Coronavirus death rates for every care home in Scotland have been revealed today following criticism of attempts to keep the statistics secret.
The Care Inspectorate published the figures in the wake of an appeal led by the DC Thomson titles, The Scotsman, The Herald and STV.
It details the location of 3,774 deaths across Scotland, including 182 in Fife, 171 in Aberdeen, 129 in Aberdeenshire, 104 in Dundee, 103 in Perth and Kinross, 69 in Angus, 65 in Highland, 11 in Moray, five in Shetland and two in the Western Isles.
Labour’s Jackie Baillie said it was “extraordinary” that the data had not been made available before now.
We reported last week that the National Records of Scotland (NRS) had been found in breach of freedom of information (FOI) rules by refusing to reveal the Covid-19 fatality rate for facilities across the nation.
The Scottish Information Commissioner concluded that the agency engaged in arguments that were “speculative in nature” in its attempts to block the publication of the statistics.
And the commissioner found that disclosure of the data would be important to “ensure that older people and their relatives have the necessary information to make an informed decision when choosing a care home or care home provider”.
The Care Inspectorate announced the publication of the data in the wake of the ruling.
A spokesman for the regulator said: “We are acutely aware of the potential distress and possible harm that publication of some information may cause.
“Therefore, it is very important that data relating to deaths is considered in context to have a fuller understanding of the impact of the virus in care settings.
“Following a decision by the Information Commissioner and after internal review, the data has now been published.”
The figures confirm that coronavirus death rates in Scotland’s care homes were more than six times higher in larger facilities over the course of the pandemic.
The data shows that fatalities increased from 2.1 deaths per 100 places in facilities with up to 20 places to 12.6 deaths per 100 places in those with more than 80 places.
The Care Inspectorate watchdog has recorded more coronavirus-related deaths in care homes than the National Records of Scotland (NRS) – 3,774 between March 16 2020 and March 31 2021 – although it said its data could not be of the same quality.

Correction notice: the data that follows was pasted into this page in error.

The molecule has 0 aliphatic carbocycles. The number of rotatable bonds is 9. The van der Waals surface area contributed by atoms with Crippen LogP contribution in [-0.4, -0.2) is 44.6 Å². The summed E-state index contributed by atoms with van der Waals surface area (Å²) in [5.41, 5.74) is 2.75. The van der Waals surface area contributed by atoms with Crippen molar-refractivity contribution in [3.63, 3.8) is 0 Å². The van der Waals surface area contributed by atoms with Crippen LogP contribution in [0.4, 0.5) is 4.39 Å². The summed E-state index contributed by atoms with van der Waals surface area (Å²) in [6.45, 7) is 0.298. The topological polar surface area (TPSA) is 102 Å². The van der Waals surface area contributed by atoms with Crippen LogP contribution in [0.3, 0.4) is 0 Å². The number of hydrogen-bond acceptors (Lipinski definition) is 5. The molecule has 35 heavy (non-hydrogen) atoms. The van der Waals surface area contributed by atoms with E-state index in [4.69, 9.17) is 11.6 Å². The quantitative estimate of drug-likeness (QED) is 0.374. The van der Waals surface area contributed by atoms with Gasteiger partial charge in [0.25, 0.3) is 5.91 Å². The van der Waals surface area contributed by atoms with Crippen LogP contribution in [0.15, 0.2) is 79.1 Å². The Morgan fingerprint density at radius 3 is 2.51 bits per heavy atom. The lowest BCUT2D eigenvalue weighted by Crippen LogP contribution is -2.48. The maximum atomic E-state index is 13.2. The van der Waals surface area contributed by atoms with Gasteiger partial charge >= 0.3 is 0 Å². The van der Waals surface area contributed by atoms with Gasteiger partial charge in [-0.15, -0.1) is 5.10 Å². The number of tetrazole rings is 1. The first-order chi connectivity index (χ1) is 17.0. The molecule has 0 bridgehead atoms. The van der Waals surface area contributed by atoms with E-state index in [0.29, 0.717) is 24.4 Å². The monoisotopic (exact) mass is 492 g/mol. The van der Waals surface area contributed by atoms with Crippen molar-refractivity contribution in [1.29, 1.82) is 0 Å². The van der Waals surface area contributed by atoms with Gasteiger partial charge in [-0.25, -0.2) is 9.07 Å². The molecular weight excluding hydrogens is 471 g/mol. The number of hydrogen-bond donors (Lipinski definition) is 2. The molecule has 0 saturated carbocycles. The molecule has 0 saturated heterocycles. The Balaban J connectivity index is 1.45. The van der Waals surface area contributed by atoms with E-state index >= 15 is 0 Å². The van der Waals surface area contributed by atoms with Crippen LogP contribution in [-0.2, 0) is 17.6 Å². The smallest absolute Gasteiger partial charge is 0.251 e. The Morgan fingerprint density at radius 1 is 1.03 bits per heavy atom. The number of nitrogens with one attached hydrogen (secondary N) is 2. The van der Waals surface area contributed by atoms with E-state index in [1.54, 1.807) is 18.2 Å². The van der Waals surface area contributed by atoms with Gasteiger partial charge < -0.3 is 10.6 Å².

“We know from our inspections and our experience of the pandemic that the relationship between the quality of care experienced by people in care homes, and the impact of Covid-19 is complex,” the Care Inspectorate spokesman said.
“We know that any care service can be affected by Covid-19 and that residents of care homes were tragically particularly vulnerable to the virus.
“We also know that the quality of care experienced by residents did not necessarily provide an indicator of the risks in relation to the virus.
“Our findings relating to care homes indicate there may be relationships between a high number of deaths related to COVID-19 and size of service and geographical location, including urban or rural settings.
“We continue to undertake analysis to help us better understand what we can learn from these findings to support quality improvement within the care sector.”
A report by the Mental Welfare Commission raised legal concerns last week about the decision taken to move some patients from hospitals to care homes in Scotland at the height of the coronavirus pandemic.
Last year, the Crown Office set up the Covid-19 Deaths Investigation Team (CDIT) to gather information on the circumstances of all deaths in care homes.
The BBC has previously published care home death data obtained from the Crown Office unit.
Scottish Labour deputy leader Jackie Baillie said: “What happened in Scotland’s care homes during the pandemic was nothing short of a scandal and the government must be held to account for its catastrophic failure to keep vulnerable people safe.
“The publication of this data is welcome but the fact that it has not been available so far is extraordinary. The data also shows a figure which is at least 14% higher than previously suggested by National Records of Scotland figures.
“Care home residents, staff and their families have been cruelly let down by the Scottish Government and there must be a reckoning at the highest level for those who allowed this tragedy to unfold.
“That’s why we need a Scotland-specific inquiry into the handling of the pandemic by the Scottish Government.”
Liberal Democrat MSP Alex Cole-Hamilton said the figures suggested that in large urban areas, more than one in 10 care home residents tragically died.
“There is no possible situation where that is an acceptable death toll and my thoughts go out to all of the families affected. This has been a colossal failure on the part of those in power.
“There have been many roadblocks on the path to understanding what went wrong in Scotland’s care homes.
“It’s time to press ahead with a Scottish Covid inquiry and give families and care home residents the reassurance that this tragedy will never be allowed to repeat itself.”